On July 21, Chavez said, she and AIDS Project volunteer John Willey withdrew $9,800 in cash from the WestAmerica Bank branch and sent it, via two Western Union wires, to two men in the United Kingdom. The next day, on Aggrey's instructions, she withdrew $22,000 more and wired it overseas. Aggrey called and left a message on Chavez's phone later that night. She still has it, saved on her answering machine. "I have some very good news," Aggrey says over the echoey, scratchy line. Expect a much bigger donation to be coming in, and prepare for a visit from our group in the next few days. "Thank you," he says, "and God bless you."

On Aggrey's instructions, Chavez made a third cash withdrawal of $20,000 on July 26 and wired a third series of payments. In all, she sent $51,100 in 11 wires to five men in the United Kingdom over six days. On July 27, a WestAmerica branch officer called. That $49,000 check had bounced. Check? Chavez says she'd never been told there was a check. The deposit was supposed to have been a wire transfer, she said; no one at the bank had ever told her there'd been a check. She certainly hadn't endorsed one. Turned out the check, mailed from Florida, was a counterfeit.

On Aug. 2, the bank notified Chavez in writing that it wanted its money back and would take "whatever action it feels necessary" to do so. WestAmerica eventually obtained a temporary lien on her house, said Chavez, who does not have an attorney. The BPD has turned the case over to the U.S. Secret Service, which investigates international frauds of this type. The likelihood of ever recovering anything, according to some of the Web sites that try to expose these crimes, is virtually nil.

Chavez says two bank officers have complained that the scam has cost at least two employees their jobs. Chavez knows of at least one with whom she often dealt who's now gone. Another, Chris Aldritt, who was the branch sales manager as recently as August, confirmed this week that he is no longer with WestAmerica either. Asked whether his parting was directly related to the AIDS Project scam, he begged off. "Call the folks in Fairfield," he said, referring to WestAmerica's main office. One might wonder why, if the bank sees this as Chavez's problem alone, bank employees have suffered consequences. If they were fired because they ignored protocol intended to protect the bank and its depositors, WestAmerica would seem to be acknowledging some degree of fault.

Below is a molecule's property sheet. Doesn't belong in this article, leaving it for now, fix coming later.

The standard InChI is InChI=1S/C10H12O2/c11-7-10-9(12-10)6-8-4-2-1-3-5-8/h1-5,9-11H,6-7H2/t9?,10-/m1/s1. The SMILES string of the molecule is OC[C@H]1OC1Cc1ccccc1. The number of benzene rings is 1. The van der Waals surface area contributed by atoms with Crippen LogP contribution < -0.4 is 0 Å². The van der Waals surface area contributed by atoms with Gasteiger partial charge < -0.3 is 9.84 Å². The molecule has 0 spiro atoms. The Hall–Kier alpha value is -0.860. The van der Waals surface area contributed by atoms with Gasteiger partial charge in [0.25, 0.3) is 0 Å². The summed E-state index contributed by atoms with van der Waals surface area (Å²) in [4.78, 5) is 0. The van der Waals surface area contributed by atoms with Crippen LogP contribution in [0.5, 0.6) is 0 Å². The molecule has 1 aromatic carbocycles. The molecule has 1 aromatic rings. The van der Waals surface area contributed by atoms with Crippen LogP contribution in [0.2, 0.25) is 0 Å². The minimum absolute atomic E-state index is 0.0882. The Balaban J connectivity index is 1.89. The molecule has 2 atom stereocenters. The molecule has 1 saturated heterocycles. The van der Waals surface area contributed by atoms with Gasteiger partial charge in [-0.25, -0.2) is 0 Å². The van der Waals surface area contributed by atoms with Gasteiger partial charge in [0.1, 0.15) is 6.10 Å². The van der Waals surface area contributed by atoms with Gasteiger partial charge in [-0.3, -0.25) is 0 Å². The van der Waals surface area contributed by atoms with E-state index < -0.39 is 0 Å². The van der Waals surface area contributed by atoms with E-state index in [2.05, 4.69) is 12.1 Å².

But WestAmerica Bank won't talk about the case. Customer service manager Kelli Aragon referred calls to Freitas McCarthy MacMahon & Keating, the San Rafael law firm that represents WestAmerica. The firm's managing partner, Richard P. Murray, through a secretary, said he would have no comment. Calls to WestAmerica's regional office in Fresno were not returned.

Three months ago, Chavez had never heard of the so-called "Nigerian scam," also known as the "419 scam," shell games that have been around in one form or another since at least the 1920s. She's well on her way to becoming an expert now. Too bad it will cost the Bakersfield AIDS Project so dearly. "My God, we work so hard just to get $5,000 raised in the community," she says. "Now this."